The best visitation schedule for infants

Single parents don’t have it that easy, especially those with babies. Some like to wait until their children grow up to file for divorce but that’s not often the best approach. Babies still need to bond with both parents. It’s a challenge to create a visitation schedule that will meet the baby’s needs but it is possible with the help of an experienced Salt Lake City visitation attorney.

The process

While it is difficult knowing what to do under such circumstances, it’s a great opportunity to improve your parenting skills. It just takes time getting to know your baby’s way of communicating. The process is even more difficult for the non-custodial parent. But you must learn to trust the process. You will know what a certain cry means and will be able to figure out the best solution immediately.

The problem is when your former spouse comes in the picture. After all, the baby needs him too. Just remember the way your ex bonds with the baby may not be the same so you must be willing to accept parenting differences.

Baby steps

You may have to start with frequent visits so that your ex also has an opportunity to bond with the baby. Short visits a few times a week are generally best. Talk to your former spouse about important details such as feeding and sleeping routines. Make sure the visitation works for everyone, but above all it supports your baby’s needs.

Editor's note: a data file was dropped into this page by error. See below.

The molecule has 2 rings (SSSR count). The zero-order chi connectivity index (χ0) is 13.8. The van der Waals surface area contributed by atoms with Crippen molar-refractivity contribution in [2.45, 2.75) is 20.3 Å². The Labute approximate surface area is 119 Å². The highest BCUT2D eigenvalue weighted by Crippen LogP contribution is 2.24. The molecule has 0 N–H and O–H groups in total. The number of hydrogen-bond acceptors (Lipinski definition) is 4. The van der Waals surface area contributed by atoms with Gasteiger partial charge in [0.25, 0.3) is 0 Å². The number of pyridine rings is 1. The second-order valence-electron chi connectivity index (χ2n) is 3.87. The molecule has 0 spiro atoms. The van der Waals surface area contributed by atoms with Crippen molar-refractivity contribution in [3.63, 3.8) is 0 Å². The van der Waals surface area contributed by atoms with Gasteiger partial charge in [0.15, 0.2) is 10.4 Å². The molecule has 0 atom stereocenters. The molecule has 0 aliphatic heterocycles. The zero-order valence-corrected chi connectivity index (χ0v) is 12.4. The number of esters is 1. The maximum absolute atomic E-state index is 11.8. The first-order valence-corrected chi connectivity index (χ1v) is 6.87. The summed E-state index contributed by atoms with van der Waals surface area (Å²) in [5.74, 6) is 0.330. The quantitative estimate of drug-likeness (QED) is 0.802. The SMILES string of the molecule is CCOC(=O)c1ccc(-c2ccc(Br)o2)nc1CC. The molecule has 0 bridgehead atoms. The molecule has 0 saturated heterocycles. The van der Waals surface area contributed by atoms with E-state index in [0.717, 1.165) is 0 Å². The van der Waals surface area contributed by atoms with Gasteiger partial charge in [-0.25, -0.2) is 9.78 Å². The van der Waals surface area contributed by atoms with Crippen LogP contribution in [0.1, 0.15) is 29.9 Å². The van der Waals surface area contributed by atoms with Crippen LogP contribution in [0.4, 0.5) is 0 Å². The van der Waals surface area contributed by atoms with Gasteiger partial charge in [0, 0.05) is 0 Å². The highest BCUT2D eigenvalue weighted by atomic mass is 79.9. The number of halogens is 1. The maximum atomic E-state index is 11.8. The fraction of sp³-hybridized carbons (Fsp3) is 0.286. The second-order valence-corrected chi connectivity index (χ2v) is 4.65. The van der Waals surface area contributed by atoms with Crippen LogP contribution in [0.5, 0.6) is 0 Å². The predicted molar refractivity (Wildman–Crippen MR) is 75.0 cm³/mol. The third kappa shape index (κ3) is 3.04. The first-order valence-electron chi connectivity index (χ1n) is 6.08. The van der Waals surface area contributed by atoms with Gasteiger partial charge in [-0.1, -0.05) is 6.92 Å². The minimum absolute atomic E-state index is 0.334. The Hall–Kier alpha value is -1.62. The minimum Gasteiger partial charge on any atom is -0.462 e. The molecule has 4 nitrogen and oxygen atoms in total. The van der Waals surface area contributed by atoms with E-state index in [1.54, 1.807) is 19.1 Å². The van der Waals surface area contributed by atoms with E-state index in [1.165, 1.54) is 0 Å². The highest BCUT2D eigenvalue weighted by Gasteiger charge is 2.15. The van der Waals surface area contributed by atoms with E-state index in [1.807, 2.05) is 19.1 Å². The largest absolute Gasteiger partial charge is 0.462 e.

Overnight visitation

This type of visitation is very convenient for non-custodial parents so they can spend more time with the baby while the custodial parent catch up on some sleep. But courts may not order this type of visitation until the child is 3 years old. It is important you ask your attorney about the overnight laws in your state and whether they apply to your specific situation.

The problem with breastfeeding moms

It can be even more difficult for breastfeeding moms to come up with the best visitation schedule. Perhaps you want longer visits but your former spouse is resistant. Other challenges such as having difficulty pumping can also get in the way making it almost impossible to determine the best arrangement for both parents.

If you are the non-custodial parent and your former spouse is coming up with excuses for you not to see the baby, talk to her. Is it just breast-feeding problems or are there other issues involved? Perhaps she is open to pumping breast milk that way you can spend more uninterrupted time with the baby. You can also supplement formula if that’s necessary.

So what’s the best visitation schedule?

The most important thing is to be consistent and allow frequent visits. Your attorney can help you establish the visitation schedule that meets your family’s needs. After all, developing a lasting relationship with your kids should be the goal.